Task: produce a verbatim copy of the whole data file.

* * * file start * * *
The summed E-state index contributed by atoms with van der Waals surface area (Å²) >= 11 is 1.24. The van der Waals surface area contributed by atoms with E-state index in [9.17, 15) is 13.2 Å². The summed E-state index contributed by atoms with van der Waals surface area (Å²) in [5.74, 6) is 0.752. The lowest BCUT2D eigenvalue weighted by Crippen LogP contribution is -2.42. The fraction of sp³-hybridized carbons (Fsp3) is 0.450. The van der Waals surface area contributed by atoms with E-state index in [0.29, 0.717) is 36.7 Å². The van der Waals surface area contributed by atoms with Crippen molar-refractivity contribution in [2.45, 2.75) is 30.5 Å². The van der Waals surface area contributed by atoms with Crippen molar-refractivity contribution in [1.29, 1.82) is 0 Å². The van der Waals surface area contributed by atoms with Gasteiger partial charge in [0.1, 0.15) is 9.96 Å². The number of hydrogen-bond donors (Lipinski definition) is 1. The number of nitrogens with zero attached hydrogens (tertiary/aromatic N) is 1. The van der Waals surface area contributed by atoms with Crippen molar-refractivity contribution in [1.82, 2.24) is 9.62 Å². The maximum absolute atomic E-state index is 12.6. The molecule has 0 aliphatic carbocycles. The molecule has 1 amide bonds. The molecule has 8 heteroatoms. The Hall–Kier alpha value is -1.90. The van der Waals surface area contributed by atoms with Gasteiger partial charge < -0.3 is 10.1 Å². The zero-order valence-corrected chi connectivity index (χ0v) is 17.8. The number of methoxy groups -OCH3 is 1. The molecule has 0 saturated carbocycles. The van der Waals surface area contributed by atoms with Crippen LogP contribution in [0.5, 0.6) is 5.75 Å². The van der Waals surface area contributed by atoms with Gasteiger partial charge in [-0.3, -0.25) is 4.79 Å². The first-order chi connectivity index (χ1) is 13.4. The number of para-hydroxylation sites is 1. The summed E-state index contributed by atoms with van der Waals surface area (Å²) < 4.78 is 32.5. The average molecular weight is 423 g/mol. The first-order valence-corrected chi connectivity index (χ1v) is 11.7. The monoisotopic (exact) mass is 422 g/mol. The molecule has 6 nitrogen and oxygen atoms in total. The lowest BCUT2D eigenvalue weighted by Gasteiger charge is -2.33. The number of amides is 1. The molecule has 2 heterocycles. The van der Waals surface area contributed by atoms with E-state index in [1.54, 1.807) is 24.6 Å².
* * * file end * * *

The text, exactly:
The summed E-state index contributed by atoms with van der Waals surface area (Å²) >= 11 is 1.24. The van der Waals surface area contributed by atoms with E-state index in [9.17, 15) is 13.2 Å². The summed E-state index contributed by atoms with van der Waals surface area (Å²) in [5.74, 6) is 0.752. The lowest BCUT2D eigenvalue weighted by Crippen LogP contribution is -2.42. The fraction of sp³-hybridized carbons (Fsp3) is 0.450. The van der Waals surface area contributed by atoms with E-state index in [0.29, 0.717) is 36.7 Å². The van der Waals surface area contributed by atoms with Crippen molar-refractivity contribution in [2.45, 2.75) is 30.5 Å². The van der Waals surface area contributed by atoms with Crippen molar-refractivity contribution in [1.29, 1.82) is 0 Å². The van der Waals surface area contributed by atoms with Gasteiger partial charge in [0.1, 0.15) is 9.96 Å². The number of hydrogen-bond donors (Lipinski definition) is 1. The number of nitrogens with zero attached hydrogens (tertiary/aromatic N) is 1. The van der Waals surface area contributed by atoms with Crippen molar-refractivity contribution in [1.82, 2.24) is 9.62 Å². The maximum absolute atomic E-state index is 12.6. The molecule has 0 aliphatic carbocycles. The molecule has 1 amide bonds. The molecule has 8 heteroatoms. The Hall–Kier alpha value is -1.90. The van der Waals surface area contributed by atoms with Gasteiger partial charge < -0.3 is 10.1 Å². The zero-order valence-corrected chi connectivity index (χ0v) is 17.8. The number of methoxy groups -OCH3 is 1. The molecule has 0 saturated carbocycles. The van der Waals surface area contributed by atoms with Crippen LogP contribution in [0.5, 0.6) is 5.75 Å². The van der Waals surface area contributed by atoms with Gasteiger partial charge in [-0.3, -0.25) is 4.79 Å². The first-order chi connectivity index (χ1) is 13.4. The number of para-hydroxylation sites is 1. The summed E-state index contributed by atoms with van der Waals surface area (Å²) < 4.78 is 32.5. The average molecular weight is 423 g/mol. The first-order valence-corrected chi connectivity index (χ1v) is 11.7. The monoisotopic (exact) mass is 422 g/mol. The molecule has 6 nitrogen and oxygen atoms in total. The lowest BCUT2D eigenvalue weighted by Gasteiger charge is -2.33. The number of amides is 1. The molecule has 2 heterocycles. The van der Waals surface area contributed by atoms with E-state index in [1.54, 1.807) is 24.6 Å².